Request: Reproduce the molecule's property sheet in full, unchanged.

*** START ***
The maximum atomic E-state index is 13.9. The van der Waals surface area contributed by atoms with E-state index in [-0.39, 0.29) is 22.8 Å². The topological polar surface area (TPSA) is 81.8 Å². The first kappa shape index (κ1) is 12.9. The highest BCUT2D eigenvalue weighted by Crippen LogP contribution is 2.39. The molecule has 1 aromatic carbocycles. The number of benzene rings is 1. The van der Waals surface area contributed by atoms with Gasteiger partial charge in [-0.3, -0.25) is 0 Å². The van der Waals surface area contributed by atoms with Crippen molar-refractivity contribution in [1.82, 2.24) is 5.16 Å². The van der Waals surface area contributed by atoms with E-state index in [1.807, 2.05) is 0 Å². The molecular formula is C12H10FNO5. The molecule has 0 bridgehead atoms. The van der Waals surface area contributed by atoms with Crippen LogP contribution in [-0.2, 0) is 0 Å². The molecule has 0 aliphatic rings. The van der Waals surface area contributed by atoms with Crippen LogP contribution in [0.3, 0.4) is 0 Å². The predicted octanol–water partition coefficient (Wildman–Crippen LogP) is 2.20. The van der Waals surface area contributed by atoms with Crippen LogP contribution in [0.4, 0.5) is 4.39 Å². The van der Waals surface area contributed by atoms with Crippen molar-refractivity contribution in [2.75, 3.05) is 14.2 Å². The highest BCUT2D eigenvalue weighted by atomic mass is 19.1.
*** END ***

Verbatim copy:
The maximum atomic E-state index is 13.9. The van der Waals surface area contributed by atoms with E-state index in [-0.39, 0.29) is 22.8 Å². The topological polar surface area (TPSA) is 81.8 Å². The first kappa shape index (κ1) is 12.9. The highest BCUT2D eigenvalue weighted by Crippen LogP contribution is 2.39. The molecule has 1 aromatic carbocycles. The number of benzene rings is 1. The van der Waals surface area contributed by atoms with Gasteiger partial charge in [-0.3, -0.25) is 0 Å². The van der Waals surface area contributed by atoms with Crippen molar-refractivity contribution in [1.82, 2.24) is 5.16 Å². The van der Waals surface area contributed by atoms with E-state index in [1.807, 2.05) is 0 Å². The molecular formula is C12H10FNO5. The molecule has 0 bridgehead atoms. The van der Waals surface area contributed by atoms with Crippen LogP contribution in [-0.2, 0) is 0 Å². The molecule has 0 aliphatic rings. The van der Waals surface area contributed by atoms with Crippen LogP contribution in [0.3, 0.4) is 0 Å². The predicted octanol–water partition coefficient (Wildman–Crippen LogP) is 2.20. The van der Waals surface area contributed by atoms with Crippen LogP contribution in [0.4, 0.5) is 4.39 Å². The van der Waals surface area contributed by atoms with Crippen molar-refractivity contribution in [2.75, 3.05) is 14.2 Å². The highest BCUT2D eigenvalue weighted by atomic mass is 19.1.